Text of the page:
1) Hollywood is not in the risk business
What was I thinking? I wrote an epic scale, special effects-laden science fiction action blockbuster. And nobody in Hollywood knew who the hell I was. How was I going to sell this screenplay?
MECHCRAFT (the screenplay) began life some four years ago, and when it was ready, I shopped the shit out of it. I pitched executives, associates, even assistants to assistants. I also entered contests and placed in the Quarterfinals in all three. Yet, the answer was always the same: they liked it, but no one was going to spend so much money on an IP no one’s ever heard of.
Then a friend in the business saved me from myself with the single best piece of advice I had received regarding Mechcraft: convert it to a novel, publish it, build your own fanbase, and Hollywood will come to you! MORE: 14 Things I Learned Pitching In Hollywood
2) Converting my script felt like growing pangs
I resisted as long as I could. I’d just spent a year in rewrite hell. Last thing I wanted to do was dive back into that process. But my friend was absolutely right. Another year later I had completely reworked the story, added four more chapters, three new characters, and a new finale! I thought the conversion was hard, but I had no idea what lay in store for me next. MORE: Check out all these adaptation case studies
3) Publishing holds more choices than I ever imagined
Self-publish? Traditional? Kindle Direct? Many choices when it comes to getting ones novel out to the world. But which would be right for Mechcraft?
Then I discovered Inkshares. A small startup out of San Francisco, Inkshares introduced a crowdfunding model to publishing. Authors sign up, create a page for their novel, and gather pre-orders for their manuscript. If the pre-order goal is met, Inkshares takes over and pays for professional editing, ebook distribution, hard copy printing, and even marketing campaigns.
I loved the hybrid of self-publishing and traditional, and I jumped in with the overconfidence of a naïve child!
4) Writers must market!
Writing is a business. Whether a screenwriter, novelist, poet, lyricist; we cannot forget that there is a business side that behooves us to master. There is no better trial by fire than marketing your work when you’re still unknown. Convincing hundreds of people to purchase your book when they can’t even read it yet is no easy task, but there are some very effective tools at your disposal to help. I can only go by what worked for me. My fellow Inkshares authors had various results.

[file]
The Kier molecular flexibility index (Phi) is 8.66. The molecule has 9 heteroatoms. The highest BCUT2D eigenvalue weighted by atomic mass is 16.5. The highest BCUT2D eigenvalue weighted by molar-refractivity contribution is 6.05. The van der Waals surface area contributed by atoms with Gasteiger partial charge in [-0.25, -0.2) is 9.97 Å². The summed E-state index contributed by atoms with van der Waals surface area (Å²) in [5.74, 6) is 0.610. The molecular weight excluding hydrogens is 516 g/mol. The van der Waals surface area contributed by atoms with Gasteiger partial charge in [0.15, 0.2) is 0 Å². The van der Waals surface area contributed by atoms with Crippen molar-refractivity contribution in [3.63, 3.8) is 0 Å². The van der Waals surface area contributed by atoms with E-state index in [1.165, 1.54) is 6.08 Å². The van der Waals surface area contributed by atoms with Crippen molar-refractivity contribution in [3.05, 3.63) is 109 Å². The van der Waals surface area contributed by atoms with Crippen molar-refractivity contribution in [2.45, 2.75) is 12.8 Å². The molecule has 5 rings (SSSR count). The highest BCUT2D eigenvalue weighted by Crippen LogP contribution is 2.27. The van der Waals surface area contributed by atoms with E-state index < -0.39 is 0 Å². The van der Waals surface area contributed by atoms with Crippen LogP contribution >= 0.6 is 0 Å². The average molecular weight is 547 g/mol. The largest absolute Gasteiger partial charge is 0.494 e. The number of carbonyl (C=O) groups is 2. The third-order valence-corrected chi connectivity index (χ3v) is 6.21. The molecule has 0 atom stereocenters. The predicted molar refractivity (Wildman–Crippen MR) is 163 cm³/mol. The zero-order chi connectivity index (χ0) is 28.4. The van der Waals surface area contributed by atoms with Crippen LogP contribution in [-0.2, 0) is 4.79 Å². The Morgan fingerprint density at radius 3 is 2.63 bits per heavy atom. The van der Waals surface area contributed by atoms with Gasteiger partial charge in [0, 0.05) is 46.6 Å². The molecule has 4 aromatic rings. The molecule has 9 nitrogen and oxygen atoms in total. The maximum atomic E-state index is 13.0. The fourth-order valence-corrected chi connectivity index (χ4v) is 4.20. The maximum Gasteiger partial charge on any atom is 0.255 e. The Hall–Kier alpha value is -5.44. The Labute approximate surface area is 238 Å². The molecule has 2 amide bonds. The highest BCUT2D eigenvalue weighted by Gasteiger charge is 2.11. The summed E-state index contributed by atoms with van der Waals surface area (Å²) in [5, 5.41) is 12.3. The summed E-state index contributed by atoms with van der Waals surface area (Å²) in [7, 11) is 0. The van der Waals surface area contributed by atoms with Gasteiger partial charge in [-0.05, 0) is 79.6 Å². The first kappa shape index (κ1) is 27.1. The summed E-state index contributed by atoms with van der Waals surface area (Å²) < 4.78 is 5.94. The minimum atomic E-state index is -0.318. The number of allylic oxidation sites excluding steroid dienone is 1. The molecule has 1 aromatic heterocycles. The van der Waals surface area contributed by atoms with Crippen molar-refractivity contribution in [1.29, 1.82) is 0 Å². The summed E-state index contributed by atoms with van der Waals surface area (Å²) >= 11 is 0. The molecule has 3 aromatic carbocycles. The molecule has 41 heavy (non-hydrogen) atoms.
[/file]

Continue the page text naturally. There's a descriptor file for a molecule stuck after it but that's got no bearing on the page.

- Inkshares has built a supportive, active community. I got involved. I recommended novels from my peers on social media. I participated in forum discussions. This has provided countless leads and positive reciprocation.
- Friends and family can be the most valuable resource; not only for pre-ordering your book, but also for spreading the word and championing your novel.
- Facebook ads yielded a decent return on investment (ROI). Keep it simple, a bit flashy, and create words with a strong Call-To-Action.
- Postcards and business cards! I cannot emphasize this enough! Have something to give to people when you discuss your novel or screenplay. You never know when a networking opportunity will arise.
I successfully surpassed the required threshold, and Inkshares is going to publish Mechcraft! However, I still don my marketing hat, seeking orders and interviews all I can. I’ve given interviews on podcasts, YouTube, and blogs. I’m locking in a deal for a one hour live radio interview next.
All these opportunities came from networking my arse off. Marketing may seem daunting, but once you find your skill set, it can be fun. No, really! MORE: How To Use Social Media To Market Your Novel
5) Persistence is painful!
As we all know, developing a writing career is a marathon, not a sprint. This business is built on those who hung in, dug in, and didn’t give up. Talent plays a part, but perseverance counts for so much more. Do not give up! You’re going to want to quit at some point. Push through, and stay with it! Dark times are temporary. MORE: 5 Rules For Novelising Your Screenplay
Mechcraft is on the cusp of publication. It was a long hard road to get here, but all the hard work has paid off. If you’re considering converting your screenplay to a novel, I hope my experience helps you.
And I’m happy to connect and discuss your battle plans. We’re in this together! Good luck!
BIO: Brian Fitzpatrick has written screenplays for over a decade, and a soon-to-be-published novelist. He works mainly on science fiction, action, and horror with a focus on franchises. He resides in Southern California, in the shadow of Disneyland. Follow him on Twitter as @TheWritingFitz.
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